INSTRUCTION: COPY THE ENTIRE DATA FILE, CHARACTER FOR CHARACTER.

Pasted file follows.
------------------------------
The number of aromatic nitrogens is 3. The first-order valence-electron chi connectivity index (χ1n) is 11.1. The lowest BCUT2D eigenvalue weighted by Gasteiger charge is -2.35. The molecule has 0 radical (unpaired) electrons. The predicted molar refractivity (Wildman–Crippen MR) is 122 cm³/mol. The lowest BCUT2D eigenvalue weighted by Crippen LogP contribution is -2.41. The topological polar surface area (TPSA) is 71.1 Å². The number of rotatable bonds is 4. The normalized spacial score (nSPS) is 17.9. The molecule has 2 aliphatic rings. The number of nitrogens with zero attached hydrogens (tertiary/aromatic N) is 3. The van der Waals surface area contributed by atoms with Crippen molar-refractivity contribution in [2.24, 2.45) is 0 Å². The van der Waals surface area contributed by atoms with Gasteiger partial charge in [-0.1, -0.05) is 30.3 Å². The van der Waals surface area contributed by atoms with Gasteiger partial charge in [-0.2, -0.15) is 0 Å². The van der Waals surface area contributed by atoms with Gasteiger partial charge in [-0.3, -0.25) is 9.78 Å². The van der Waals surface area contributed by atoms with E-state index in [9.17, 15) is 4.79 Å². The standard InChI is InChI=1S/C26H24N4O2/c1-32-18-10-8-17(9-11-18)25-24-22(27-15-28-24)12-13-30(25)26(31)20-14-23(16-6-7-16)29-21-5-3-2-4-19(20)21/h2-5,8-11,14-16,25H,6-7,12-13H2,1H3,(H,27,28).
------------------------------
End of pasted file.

The number of aromatic nitrogens is 3. The first-order valence-electron chi connectivity index (χ1n) is 11.1. The lowest BCUT2D eigenvalue weighted by Gasteiger charge is -2.35. The molecule has 0 radical (unpaired) electrons. The predicted molar refractivity (Wildman–Crippen MR) is 122 cm³/mol. The lowest BCUT2D eigenvalue weighted by Crippen LogP contribution is -2.41. The topological polar surface area (TPSA) is 71.1 Å². The number of rotatable bonds is 4. The normalized spacial score (nSPS) is 17.9. The molecule has 2 aliphatic rings. The number of nitrogens with zero attached hydrogens (tertiary/aromatic N) is 3. The van der Waals surface area contributed by atoms with Crippen molar-refractivity contribution in [2.24, 2.45) is 0 Å². The van der Waals surface area contributed by atoms with Gasteiger partial charge in [-0.1, -0.05) is 30.3 Å². The van der Waals surface area contributed by atoms with Gasteiger partial charge in [-0.2, -0.15) is 0 Å². The van der Waals surface area contributed by atoms with Gasteiger partial charge in [-0.3, -0.25) is 9.78 Å². The van der Waals surface area contributed by atoms with E-state index in [9.17, 15) is 4.79 Å². The standard InChI is InChI=1S/C26H24N4O2/c1-32-18-10-8-17(9-11-18)25-24-22(27-15-28-24)12-13-30(25)26(31)20-14-23(16-6-7-16)29-21-5-3-2-4-19(20)21/h2-5,8-11,14-16,25H,6-7,12-13H2,1H3,(H,27,28).